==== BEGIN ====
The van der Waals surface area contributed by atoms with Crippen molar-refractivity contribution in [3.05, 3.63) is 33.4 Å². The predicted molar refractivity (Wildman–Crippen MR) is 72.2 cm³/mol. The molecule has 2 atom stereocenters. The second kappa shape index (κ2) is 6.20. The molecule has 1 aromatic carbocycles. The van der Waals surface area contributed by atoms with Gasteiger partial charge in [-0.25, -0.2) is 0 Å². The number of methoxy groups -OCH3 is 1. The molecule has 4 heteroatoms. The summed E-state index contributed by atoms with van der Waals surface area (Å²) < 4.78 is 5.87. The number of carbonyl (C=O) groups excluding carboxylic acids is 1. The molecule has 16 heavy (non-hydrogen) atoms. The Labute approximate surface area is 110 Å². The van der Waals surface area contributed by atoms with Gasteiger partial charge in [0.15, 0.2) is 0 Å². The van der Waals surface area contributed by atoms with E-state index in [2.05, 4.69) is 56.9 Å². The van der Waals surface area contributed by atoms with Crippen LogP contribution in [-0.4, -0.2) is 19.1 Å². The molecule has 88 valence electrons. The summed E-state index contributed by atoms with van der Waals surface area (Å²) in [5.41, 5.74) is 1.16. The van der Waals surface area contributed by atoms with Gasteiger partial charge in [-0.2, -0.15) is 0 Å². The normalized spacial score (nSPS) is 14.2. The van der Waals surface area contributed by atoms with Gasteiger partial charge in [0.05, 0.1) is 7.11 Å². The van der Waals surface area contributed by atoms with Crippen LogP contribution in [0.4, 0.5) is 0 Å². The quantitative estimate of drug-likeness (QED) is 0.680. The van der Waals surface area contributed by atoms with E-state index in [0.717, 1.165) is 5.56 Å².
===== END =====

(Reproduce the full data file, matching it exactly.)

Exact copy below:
The van der Waals surface area contributed by atoms with Crippen molar-refractivity contribution in [3.05, 3.63) is 33.4 Å². The predicted molar refractivity (Wildman–Crippen MR) is 72.2 cm³/mol. The molecule has 2 atom stereocenters. The second kappa shape index (κ2) is 6.20. The molecule has 1 aromatic carbocycles. The van der Waals surface area contributed by atoms with Gasteiger partial charge in [-0.25, -0.2) is 0 Å². The number of methoxy groups -OCH3 is 1. The molecule has 4 heteroatoms. The summed E-state index contributed by atoms with van der Waals surface area (Å²) < 4.78 is 5.87. The number of carbonyl (C=O) groups excluding carboxylic acids is 1. The molecule has 16 heavy (non-hydrogen) atoms. The Labute approximate surface area is 110 Å². The van der Waals surface area contributed by atoms with Gasteiger partial charge in [0.15, 0.2) is 0 Å². The van der Waals surface area contributed by atoms with E-state index in [2.05, 4.69) is 56.9 Å². The van der Waals surface area contributed by atoms with Crippen LogP contribution in [-0.4, -0.2) is 19.1 Å². The molecule has 88 valence electrons. The summed E-state index contributed by atoms with van der Waals surface area (Å²) in [5.41, 5.74) is 1.16. The van der Waals surface area contributed by atoms with Gasteiger partial charge in [-0.2, -0.15) is 0 Å². The normalized spacial score (nSPS) is 14.2. The van der Waals surface area contributed by atoms with Gasteiger partial charge in [0.05, 0.1) is 7.11 Å². The van der Waals surface area contributed by atoms with Crippen LogP contribution in [0.4, 0.5) is 0 Å². The quantitative estimate of drug-likeness (QED) is 0.680. The van der Waals surface area contributed by atoms with E-state index in [0.717, 1.165) is 5.56 Å².